You will cry for your grandmother, but you will cry not just for her, but for the child you can never be again.

It's different kind of grief to the grief you feel when you loose someone before you were ready to say good bye.

tomatoplantproject Mon 15-Apr-13 15:38:03

Take one day at a time and just do what feels right - celebrating her life however seems right to you. Be gentle with yourself over the coming days though.

My wonderful, crazy, amazing granny died a few years ago after a sharp decline. I was devastated as soon as I heard the news and cried amy heart out for several days. The family asked me to read a poem at her funeral an I honestly didn't think I would be able to get through it. I had my brother on standby as my backup for the reading. He arrived having not shed a tear until that point and it then hit him during the cremation part of the day. I did the reading and got through it fine - partly because I'd already wept my heart out.

I still shed the occasional tear - I am sure that she had a hand in bringing me and dh together, our wedding and our dd would have brought her so much pleasure. I mourn her not being able to join in life's happiest events. I still don't miss her cooking though.

curryeater Mon 15-Apr-13 15:52:39

I'm sorry for your loss.
I think it is lovely that you wrote that long post celebrating your grandmother's uniqueness and all the ways in which she was special, and special to you. It has become a cliche to describe funerals or memorial services as "celebrations of x's life" but this is what you are doing, and it is wonderful.
My grandma was amazing too. I can remember feeling proud walking out of the church behind her coffin, behind my mother and my aunt (her daughters) singing the hymn lustily, no staggering, no tears, just grand solid women celebrating their magnificent mother. It is a good way to be.

WildlingPrincess Mon 15-Apr-13 15:58:32

My Grandad died just before Christmas. I didn't feel very much at the time, and it's only now it's hit me. Everybody grieves differently. Sorry for your loss flowers

edwardsmum11 Mon 15-Apr-13 16:11:23

My grandma died just before Christmas and I was fine until I stepped into her flat and saw her possessions without grandma.... I rarely cry but seeing them without her shocked me.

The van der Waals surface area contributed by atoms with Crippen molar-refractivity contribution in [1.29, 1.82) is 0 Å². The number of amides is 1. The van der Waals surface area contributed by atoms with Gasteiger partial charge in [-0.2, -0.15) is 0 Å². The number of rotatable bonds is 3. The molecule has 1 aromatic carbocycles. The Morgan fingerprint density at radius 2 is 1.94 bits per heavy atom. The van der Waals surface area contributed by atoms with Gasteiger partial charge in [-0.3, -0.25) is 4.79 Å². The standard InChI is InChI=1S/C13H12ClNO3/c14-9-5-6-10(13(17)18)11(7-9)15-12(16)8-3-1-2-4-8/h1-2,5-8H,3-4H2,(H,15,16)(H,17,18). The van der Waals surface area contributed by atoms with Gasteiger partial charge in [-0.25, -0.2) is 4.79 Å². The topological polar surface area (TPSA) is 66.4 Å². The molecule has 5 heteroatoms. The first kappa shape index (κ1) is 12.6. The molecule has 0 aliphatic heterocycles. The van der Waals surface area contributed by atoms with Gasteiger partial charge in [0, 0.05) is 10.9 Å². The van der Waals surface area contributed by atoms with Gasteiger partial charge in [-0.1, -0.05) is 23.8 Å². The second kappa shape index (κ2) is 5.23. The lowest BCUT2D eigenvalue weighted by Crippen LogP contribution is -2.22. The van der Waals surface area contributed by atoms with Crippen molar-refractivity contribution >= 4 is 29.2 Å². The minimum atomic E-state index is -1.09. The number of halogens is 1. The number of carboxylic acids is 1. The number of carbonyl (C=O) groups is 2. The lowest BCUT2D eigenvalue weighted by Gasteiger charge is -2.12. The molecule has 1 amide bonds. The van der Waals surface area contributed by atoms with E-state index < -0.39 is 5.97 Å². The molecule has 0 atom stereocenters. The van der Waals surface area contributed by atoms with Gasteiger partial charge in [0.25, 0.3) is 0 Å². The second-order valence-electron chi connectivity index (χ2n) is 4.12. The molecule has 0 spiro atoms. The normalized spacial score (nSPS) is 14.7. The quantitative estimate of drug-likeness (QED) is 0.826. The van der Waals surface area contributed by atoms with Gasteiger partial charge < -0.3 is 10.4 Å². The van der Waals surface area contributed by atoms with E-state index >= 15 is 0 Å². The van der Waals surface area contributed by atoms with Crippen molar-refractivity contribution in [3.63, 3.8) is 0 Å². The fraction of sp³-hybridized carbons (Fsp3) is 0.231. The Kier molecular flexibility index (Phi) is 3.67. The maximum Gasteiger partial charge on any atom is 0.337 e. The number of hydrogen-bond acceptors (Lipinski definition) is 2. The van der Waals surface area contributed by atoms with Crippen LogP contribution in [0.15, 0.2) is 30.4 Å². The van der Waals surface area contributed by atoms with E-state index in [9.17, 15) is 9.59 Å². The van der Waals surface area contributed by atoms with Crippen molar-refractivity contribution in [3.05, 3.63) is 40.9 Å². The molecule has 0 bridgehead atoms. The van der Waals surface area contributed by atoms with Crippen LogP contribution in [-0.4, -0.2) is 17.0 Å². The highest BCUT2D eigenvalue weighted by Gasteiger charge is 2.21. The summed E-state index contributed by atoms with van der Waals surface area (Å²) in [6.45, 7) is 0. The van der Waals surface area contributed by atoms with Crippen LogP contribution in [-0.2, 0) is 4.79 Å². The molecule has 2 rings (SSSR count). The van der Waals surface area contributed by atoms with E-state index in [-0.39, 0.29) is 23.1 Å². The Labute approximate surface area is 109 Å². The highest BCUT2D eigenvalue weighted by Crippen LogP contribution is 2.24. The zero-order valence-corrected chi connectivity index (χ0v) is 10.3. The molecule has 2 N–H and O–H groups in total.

macreturnofthe Mon 15-Apr-13 16:14:00

i think you are doing the right thing.

When my Gran died I went to visit her in hospital and it still upsets me now many years later - she held my hand and asked where's Mac is she coming in to see me?' So although I may have offered some short term comfort, it took a long time to get past the sadness and remember the lovely things we did together.

So, my advise, don't feel guilty, the best way you can pay tribute to a life well lived is to live your life well and pass on those memories through your children.

Lucyellensmum95 Mon 15-Apr-13 16:19:51

That is such a beautiful OP, i have goosebumps - your gran lived a full and happy life, why should you feel sad? Sad for you yes, but it was her time. Yes, the sadness may come but you should not feel guilty for not being wracked with grief. I think what your feeling is fine. She sounds like such a wonderful person and you were lucky to have each other, that should be celebrated.

It took me several years before I was ready to really mourn my grandma. You will do it in your own time and way and that is ok smile You don't have to wail and beat your breast in order to be worthy of your grandma.

BiddyPop Mon 15-Apr-13 16:47:05

My last Gran died this day last week (and we had the funeral already as it's Ireland). She was 93 and bedbound in the past 10 months due to congestive heart failure - but she was comfortable and happy in herself mostly (short term memory gone so that took away the ongoing reality of being stuck there all the time - she asked one afternoon, about 5 months after not eating at all, if she'd had her meal yet that day that she was hungry, and started eating again last November!! smile ).

It was a relief to us all that she is now joined with Grandad again (even I am not particularly religious, but they had such faith themselves and were married for over 60 happy years together, that it just HAS to be). And her eldest daughter no longer has the main caring burden (although all 3 girls and some paid help did it together, with the boys doing other things like baking buns and sitting with her).

I have been so busy this past week that I haven't had a chance to process it properly. So I know I am grieving, and happy that she has had her release too, but I haven't cried yet (apart from the shudders as we left the church). I almost lost it when I got back to my seat after reading a prayer in the funeral service, but couldn't then. DH is still away until this weekend, so I am doing it alone with DD (aged 7 and SN), and I didn't even have any siblings staying with me so I just did all the housework and organising I needed to each day and went to bed to sleep. I am still exhausted drained.

The next 4 weekends all have major events on too - gatherings on both sides of the immediate and more extended families (including people from overseas) for a 40th birthday, 5th birthday, wedding, 30th birthday and the Month's Mind for Gran. (And DH leaving again that last weekend). So I have to put aside my stuff until later in May if I can (and I know you can't always).

When my other Gran died last July, I coped with the funeral etc ok, and we went on holidays that weekend as planned. I don't think I would have enjoyed that holiday any more really in other circumstances, I probably would have worried more on hols if she hadn't passed away before we went. I have had time to come to terms with it in the interim, and yes it did hit me at odd times.

If YOU want to go on hols, and feel that you are up to it, then go.